In the third article in our summer series of extraordinary pet professions, we’re going to explore “pet law”– and why it’s important to remember your animals when going over your legal docs.
*DISCLAIMER*: This article is NOT meant to serve as legal advice and should be used for informational purposes only. Please consult an attorney before making any legal decisions.
by Caroline Wilson, owner/head editor & writer of /redpen
Any pet parent’s worst nightmare is the neglect of their family – whether they’re furry, feathered, scale-y or spiky. However, it is often our animals that are forgotten in legal affairs–namely, in the writing of a will.
Though it’s difficult to think about, we have to face the fact that we one day won’t be around to feed, walk and play with our animals. The heaviness of this topic often leads to neglect of the conversation and as a result, confusion when it comes to a pet’s well-being. “(Some pet owners) just assume some well-meaning friend or family member will take over care without even the briefest conversations about the topic.” says Christopher Parrucci, Esq., an attorney for Pet and People in NYC. One of his focuses is pet law, a field that used to be considered a joke in the legal world. Within the past years, this field has grown to be incredibly popular.
Pet law is far more than estate planning and pet trusts (a legal document that places your pet in someone else’s care–we’ll talk about that soon). It also involves governmental protections regarding various animal rights. Topics within the animal rights law realm include puppy mills, roadside zoos and even farms. While there are some legal protections of animals (the most notable of which is the Animal Welfare Act, first enacted in the mid-Sixties), there are still leaps and bounds to be made in the safeguarding of animal rights. Thankfully, household pets have now secured a place in the legal world.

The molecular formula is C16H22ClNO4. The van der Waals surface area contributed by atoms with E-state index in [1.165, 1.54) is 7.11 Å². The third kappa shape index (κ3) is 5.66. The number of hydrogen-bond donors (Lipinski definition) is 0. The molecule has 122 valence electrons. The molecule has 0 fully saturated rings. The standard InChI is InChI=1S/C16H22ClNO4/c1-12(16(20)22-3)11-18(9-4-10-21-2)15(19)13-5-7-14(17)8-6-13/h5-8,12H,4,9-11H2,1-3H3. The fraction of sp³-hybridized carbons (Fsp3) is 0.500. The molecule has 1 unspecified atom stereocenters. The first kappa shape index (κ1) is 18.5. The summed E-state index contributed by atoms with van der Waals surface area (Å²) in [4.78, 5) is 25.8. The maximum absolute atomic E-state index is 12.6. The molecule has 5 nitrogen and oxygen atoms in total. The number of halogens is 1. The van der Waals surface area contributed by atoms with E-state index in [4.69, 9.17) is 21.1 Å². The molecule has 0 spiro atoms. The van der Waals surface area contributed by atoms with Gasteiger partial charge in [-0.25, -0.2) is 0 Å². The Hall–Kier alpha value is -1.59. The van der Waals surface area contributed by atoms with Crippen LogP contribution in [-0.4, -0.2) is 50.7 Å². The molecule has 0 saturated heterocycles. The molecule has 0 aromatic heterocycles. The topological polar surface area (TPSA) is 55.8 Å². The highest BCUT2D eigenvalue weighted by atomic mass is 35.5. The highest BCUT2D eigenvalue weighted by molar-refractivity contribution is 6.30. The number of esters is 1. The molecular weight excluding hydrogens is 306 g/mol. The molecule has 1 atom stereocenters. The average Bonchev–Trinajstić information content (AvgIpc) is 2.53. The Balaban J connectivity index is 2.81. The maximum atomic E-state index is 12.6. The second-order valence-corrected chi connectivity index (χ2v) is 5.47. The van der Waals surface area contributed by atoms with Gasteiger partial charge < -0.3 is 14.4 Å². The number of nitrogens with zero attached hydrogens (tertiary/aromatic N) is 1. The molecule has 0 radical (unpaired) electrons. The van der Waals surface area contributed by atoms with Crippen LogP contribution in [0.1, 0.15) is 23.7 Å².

Back to owner-pet law: pet trusts are becoming more and more common than putting animals in wills–in fact, every state in America has a law addressing them. What’s the hype around pet trusts, and what makes them better than the traditional will?
Traditionally, animals have been seen as property in the eyes of the law. This makes the money left in a will for a pet or its caretaker far less secured. Courts cannot control how the person left to care for the animal will spend the money. Our furry family can get lost in the shuffle and be subjected to inadequate care. By creating a pet trust, this becomes preventable. This legally binding document provides care and maintenance for animals, as well as funds to do it, in the case of the owner’s passing. Caretaker(s) and Trustee(s) (those who care for pets and distribute the funds for doing so, respectively) are held far more accountable for the animals and money left in their hands.